- Penny Perkins, Conservation Lands Director
Looking outside the window on a cloudy cool fall or winter day tempts me to stay bundled up on the couch but my soul still needs a recharge with nature therapy. So I will bundle up and head out.
Long Creek Trail offers vistas of the Middle Raccoon River that you don’t get with the full canopy cover of summer. While you might not see other people, you won’t be alone. A variety of birds such as woodpeckers, the tufted titmouse, and black capped chickadees are likely to give song and activity to the surrounding landscape. The iconic cardinal adds color to a sometimes drab background or a great contrast to the beautiful white and green background snow with cedar trees provide on sunny snowy winter days.
I know I will see areas where cedars, dogwoods, and other native shrubs grow, usually ecotones or edges between the forest and the prairies. There cedar waxwings enjoy a midday snack. Winter is a time of survival when food can be scarce for many species. I will also see birds snacking on bush honeysuckle. These berries have less nutritional value than native species and I am reminded of the work that still needs to be done to clear invasive species from the land.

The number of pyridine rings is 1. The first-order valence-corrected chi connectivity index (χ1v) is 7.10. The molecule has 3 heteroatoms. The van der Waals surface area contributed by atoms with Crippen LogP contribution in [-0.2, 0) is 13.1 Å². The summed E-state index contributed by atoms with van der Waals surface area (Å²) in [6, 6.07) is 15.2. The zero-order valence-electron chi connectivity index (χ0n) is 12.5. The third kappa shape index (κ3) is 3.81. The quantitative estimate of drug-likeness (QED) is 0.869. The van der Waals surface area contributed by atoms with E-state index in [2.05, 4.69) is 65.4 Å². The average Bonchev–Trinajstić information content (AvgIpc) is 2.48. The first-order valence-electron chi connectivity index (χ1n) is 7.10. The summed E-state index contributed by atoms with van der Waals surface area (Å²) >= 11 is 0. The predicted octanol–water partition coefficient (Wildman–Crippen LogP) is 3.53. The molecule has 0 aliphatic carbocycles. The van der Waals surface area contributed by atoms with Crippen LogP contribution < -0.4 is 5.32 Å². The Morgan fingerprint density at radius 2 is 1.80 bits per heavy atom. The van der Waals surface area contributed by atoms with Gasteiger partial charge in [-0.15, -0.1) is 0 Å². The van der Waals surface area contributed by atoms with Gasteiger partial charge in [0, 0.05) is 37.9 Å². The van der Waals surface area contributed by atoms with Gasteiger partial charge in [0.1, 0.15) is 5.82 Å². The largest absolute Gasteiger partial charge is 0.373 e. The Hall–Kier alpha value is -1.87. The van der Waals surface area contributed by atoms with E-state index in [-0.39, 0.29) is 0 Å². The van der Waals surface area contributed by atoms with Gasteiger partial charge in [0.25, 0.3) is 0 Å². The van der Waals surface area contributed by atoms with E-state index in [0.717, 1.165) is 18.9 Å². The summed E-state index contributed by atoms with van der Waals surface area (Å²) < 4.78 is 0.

If you head out on a winter outing, you might get lucky enough to follow turkey prints in the snow, have deer stand by as you meander past them on the trail, or have an eagle soar above. If you really get lucky you can spot a resident bobcat. (The Bobcat Trail got its name for a reason.)
If you are not up for a winter hike, just driving along Fig Avenue at dawn or dusk is likely to reward you with some nature therapy - being greeted by pheasant crossing between our prairies and fields. When the sun sets, you can take advantage of the dark skies at Star Field. Some of the clearest skies are in winter, and you might even get to enjoy the calling of the owls as they pair up.
Regardless of how you choose to enjoy Whiterock during winter, the rewards can be many if you step outside and dare to take an adventure.